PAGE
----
“The internet is turning itself inside out.”
“I’m suspicious of influence. When people say who their influences are, I think that’s usually who they want people to see them as. What matters is not the conscious influences but the personal microcosm that you create for yourself as a reader.”
“We won’t talk about it [the internet], because it will have colonized everything.”
“It was interesting when people started using the word cyberspace. But what I’ve always been interested in is how it will disappear.”*
“‘The city changes faster than the human heart’–I think there’s an element of that in my work. It inherently saddens us all to some extent when the environment we grew up in goes away. It’s a particularly modern sensibility.”
“There’s not going to be any future, because things are happening too fast for us to afford one. There’s just going to be more and more stuff.”
*Gibson coined the term “cyberspace” in his 1982 short story “Burning Chrome.”
Photo credit @rebasilverman
9 thoughts on “Select Quotes from the William Gibson Talk at the Chicago Humanities Festival”
Oh, I see, this was the thing you were at that you told me you were at.
Yep! It was awesome.
Oh, and nice to Mr. Gibs quoting Baudelaire. Who is, as I’m so fond of saying, fucking everywhere—omnipresent to such an extent that I think a full semester of any English program should be spent just reading the entirety of his work. Because it predicts just about everything we have today, and if anyone has found anything new to do since him, I must confess I haven’t seen it.
I remember, years ago when Virtual Light first came out, that Maureen Speller interviewed Gibson and asked him all about architecture and urban planning. For everyone else, this was weird. Gibson was all computers and cyberspace, wasn’t he? But Gibson himself thought she was spot on. His work has always been mostly about how our modern urban environment works (or doesn’t work). Even in the original Sprawl Trilogy (and note the title), the nature of the Sprawl was far more interesting than the rather bland nature of cyberspace.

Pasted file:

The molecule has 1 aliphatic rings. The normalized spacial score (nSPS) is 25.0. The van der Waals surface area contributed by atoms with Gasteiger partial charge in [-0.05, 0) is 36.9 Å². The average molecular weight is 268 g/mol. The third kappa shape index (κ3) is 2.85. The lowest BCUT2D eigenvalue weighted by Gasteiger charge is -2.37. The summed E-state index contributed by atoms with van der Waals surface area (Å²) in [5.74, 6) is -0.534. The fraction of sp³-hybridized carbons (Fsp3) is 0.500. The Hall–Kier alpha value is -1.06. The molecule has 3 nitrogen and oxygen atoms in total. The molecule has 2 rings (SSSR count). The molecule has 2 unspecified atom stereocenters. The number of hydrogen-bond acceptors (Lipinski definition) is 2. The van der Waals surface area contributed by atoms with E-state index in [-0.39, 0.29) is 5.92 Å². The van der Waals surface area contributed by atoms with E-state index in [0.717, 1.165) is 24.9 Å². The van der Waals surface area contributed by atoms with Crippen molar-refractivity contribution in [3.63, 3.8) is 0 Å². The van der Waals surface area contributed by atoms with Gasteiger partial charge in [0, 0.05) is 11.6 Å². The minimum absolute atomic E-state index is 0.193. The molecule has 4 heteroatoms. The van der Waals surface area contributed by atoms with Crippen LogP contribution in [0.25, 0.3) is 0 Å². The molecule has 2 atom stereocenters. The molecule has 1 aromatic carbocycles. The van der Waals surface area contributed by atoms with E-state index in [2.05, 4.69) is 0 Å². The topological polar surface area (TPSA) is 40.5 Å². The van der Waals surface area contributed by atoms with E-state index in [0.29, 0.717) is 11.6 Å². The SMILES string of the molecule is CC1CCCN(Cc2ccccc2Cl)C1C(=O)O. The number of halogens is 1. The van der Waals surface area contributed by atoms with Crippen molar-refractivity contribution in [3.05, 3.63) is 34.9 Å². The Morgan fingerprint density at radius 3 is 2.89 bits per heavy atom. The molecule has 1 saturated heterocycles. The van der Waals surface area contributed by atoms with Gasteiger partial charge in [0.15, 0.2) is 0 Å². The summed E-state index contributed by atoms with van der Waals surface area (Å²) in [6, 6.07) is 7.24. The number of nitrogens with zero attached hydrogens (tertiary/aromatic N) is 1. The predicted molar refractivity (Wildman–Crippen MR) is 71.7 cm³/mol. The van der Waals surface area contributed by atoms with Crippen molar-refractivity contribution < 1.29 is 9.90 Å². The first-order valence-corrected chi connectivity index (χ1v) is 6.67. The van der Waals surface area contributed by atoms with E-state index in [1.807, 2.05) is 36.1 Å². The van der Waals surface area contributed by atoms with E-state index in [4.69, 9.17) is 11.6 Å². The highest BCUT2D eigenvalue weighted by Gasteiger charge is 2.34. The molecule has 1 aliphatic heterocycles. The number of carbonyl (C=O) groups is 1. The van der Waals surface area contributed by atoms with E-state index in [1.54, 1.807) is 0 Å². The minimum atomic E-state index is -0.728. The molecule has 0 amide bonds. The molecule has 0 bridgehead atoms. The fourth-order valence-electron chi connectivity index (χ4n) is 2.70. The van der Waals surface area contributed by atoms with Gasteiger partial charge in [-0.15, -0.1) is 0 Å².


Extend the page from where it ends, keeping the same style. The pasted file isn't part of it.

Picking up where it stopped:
The city is a kind of information technology, right? The internet is primarily interesting as an extension of the information technologies we already had. I had a Bible-as-Lit professor once who told us, you can always tell a false prophet because he’s talking about the future. All real prophets are primarily interested in the present.
Hence Gibson’s interest in Baudelaire.
Nice Tadd. I like the influence one. I saw Kenneth Goldsmith at the Brooklyn Book Festival about a month ago. He said, “If it’s not happening on the internet, it’s not happening.”
Just like Occupy Wall Street.
I like the influence one, too. It’s gotten me thinking quite a bit about who my actual influences are. Like, I know who I say they are, but it’s worth giving some thought to which writers convinced you that those other writers are the ones worth claiming as influences (for my part, my list of “actual influences” seems like it contains Robert Asprin, Robert Anton Wilson, and Donald J. Sobol, just to start with).